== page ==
Russia continues to be a world leader in air defense systems and has marketed those systems to Iran and Syria, among other customers. Russia will soon field a stealth fighter of its own: the T-50, expected to be a marked improvement over Russia’s successful Flanker series.
Cyber operations also are a centerpiece of adversary capabilities. Russia has used cyber attacks against Estonia and Georgia—in the latter case, to disrupt the organization of that country’s defenses when Russia made its 2008 armored incursion there.
Cyber is not simply the domain of nation-states; nonstate actors are using it for espionage, for denial-of-service campaigns, for criminal purposes, and to inflict physical damage by fooling industrial control systems, for example, or air traffic control.
Several nations—most publicly, China and Russia—have, or are pursuing, anti-satellite systems, while other adversaries have tried, with varying degrees of success, to jam American ISR or GPS satellite signals.
Collectively, these advances threaten “our expeditionary operations: how we get into a theater and how we operate once we get there,” Thomas explained.
The A2/AD problem comes on many fronts, however, and experts within and outside the Pentagon cautioned that an approach focused solely on military platform solutions will almost surely fail.
“Access” means not only an ability to penetrate an enemy’s defenses, but also the ability to win the consent of regional friends and allies to allow overflight of their territory or the use of staging areas or bases. Enemies will try to coerce these friends to deny such privileges to US forces, according to retired Lt. Gen. Robert J. Elder Jr., former head of 8th Air Force and now a professor at George Mason University in Fairfax, Va.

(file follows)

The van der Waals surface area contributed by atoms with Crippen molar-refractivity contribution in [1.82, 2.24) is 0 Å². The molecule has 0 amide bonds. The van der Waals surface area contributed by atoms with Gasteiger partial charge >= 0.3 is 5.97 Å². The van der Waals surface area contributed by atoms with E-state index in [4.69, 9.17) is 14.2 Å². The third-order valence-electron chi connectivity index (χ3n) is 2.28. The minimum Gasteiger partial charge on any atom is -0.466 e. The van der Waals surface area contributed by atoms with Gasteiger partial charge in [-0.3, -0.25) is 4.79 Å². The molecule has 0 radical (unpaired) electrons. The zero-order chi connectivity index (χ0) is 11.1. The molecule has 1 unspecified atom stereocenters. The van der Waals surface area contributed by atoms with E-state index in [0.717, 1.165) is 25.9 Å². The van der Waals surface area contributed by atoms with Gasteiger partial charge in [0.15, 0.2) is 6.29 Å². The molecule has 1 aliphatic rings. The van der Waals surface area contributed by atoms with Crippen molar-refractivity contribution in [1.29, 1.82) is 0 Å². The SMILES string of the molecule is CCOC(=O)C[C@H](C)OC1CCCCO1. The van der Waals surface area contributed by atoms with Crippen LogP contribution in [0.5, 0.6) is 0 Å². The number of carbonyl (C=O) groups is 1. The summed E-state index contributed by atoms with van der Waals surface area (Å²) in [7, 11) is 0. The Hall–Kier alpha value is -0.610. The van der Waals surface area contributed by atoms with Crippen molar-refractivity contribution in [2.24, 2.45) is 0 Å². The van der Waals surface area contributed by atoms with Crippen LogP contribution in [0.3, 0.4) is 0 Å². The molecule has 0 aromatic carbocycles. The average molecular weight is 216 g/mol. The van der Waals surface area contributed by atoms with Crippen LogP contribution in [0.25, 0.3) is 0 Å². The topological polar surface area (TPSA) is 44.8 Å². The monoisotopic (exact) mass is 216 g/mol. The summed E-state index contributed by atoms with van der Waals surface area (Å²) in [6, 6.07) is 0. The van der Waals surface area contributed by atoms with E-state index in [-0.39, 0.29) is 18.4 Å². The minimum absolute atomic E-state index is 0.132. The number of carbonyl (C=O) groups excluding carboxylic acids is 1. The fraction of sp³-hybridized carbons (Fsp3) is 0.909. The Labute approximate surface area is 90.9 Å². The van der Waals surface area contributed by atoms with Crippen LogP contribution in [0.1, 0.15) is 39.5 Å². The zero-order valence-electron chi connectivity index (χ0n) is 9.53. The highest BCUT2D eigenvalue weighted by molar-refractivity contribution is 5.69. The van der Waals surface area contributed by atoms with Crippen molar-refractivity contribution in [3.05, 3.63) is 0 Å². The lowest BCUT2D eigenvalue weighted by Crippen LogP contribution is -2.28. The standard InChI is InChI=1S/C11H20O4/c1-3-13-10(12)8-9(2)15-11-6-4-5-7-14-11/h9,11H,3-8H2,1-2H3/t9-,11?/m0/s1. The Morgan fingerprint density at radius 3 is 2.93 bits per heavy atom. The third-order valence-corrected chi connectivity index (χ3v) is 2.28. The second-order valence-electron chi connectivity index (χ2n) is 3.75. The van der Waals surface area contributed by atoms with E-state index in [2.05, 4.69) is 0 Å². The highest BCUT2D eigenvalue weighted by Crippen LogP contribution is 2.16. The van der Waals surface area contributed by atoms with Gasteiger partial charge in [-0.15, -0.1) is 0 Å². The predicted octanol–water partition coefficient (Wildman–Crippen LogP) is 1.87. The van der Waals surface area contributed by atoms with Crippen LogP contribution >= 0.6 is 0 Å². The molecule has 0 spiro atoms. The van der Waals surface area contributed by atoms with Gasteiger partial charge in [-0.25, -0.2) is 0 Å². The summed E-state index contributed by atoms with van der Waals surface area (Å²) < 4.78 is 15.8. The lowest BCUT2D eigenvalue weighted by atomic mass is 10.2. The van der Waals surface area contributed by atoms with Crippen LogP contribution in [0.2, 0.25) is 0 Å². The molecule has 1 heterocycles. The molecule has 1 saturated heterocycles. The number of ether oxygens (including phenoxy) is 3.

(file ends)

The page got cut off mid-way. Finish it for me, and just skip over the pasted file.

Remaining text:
A big part of engaging a distant, well-fortified enemy will be affecting that enemy’s “decision calculus,” said Elder, forcing the adversary to hesitate and worry about the consequences of, for example, destroying a satellite or bombing a host-nation island and the retaliation that would come from such actions.
The future proliferation among adversaries of double-digit SAMs, stealth aircraft, and more lethal, longer-ranged ballistic missiles was a prominent theme in defense studies before the 9/11 attacks. After that, everything was focused on counterinsurgency effort, and US military thinkers put A2/AD on the back burner.
“We were not contested in airspace or information during the Afghanistan or Iraq ops,” said Elder, who is also president of the Association of Old Crows, an electronic warfare group.
That lack of threat drove some complacency and, at worst, a sense among some elements of the US military that “we’re not going to do manned aircraft anymore. Everything’s going to be uninhabited, remotely piloted,” Elder observed.
Thomas said he understands the criticism that the US took its eye off the A2/AD threat during the Iraq and Afghan wars. However, he insisted, it was always there, but the services were compelled to put counterinsurgency as a higher priority.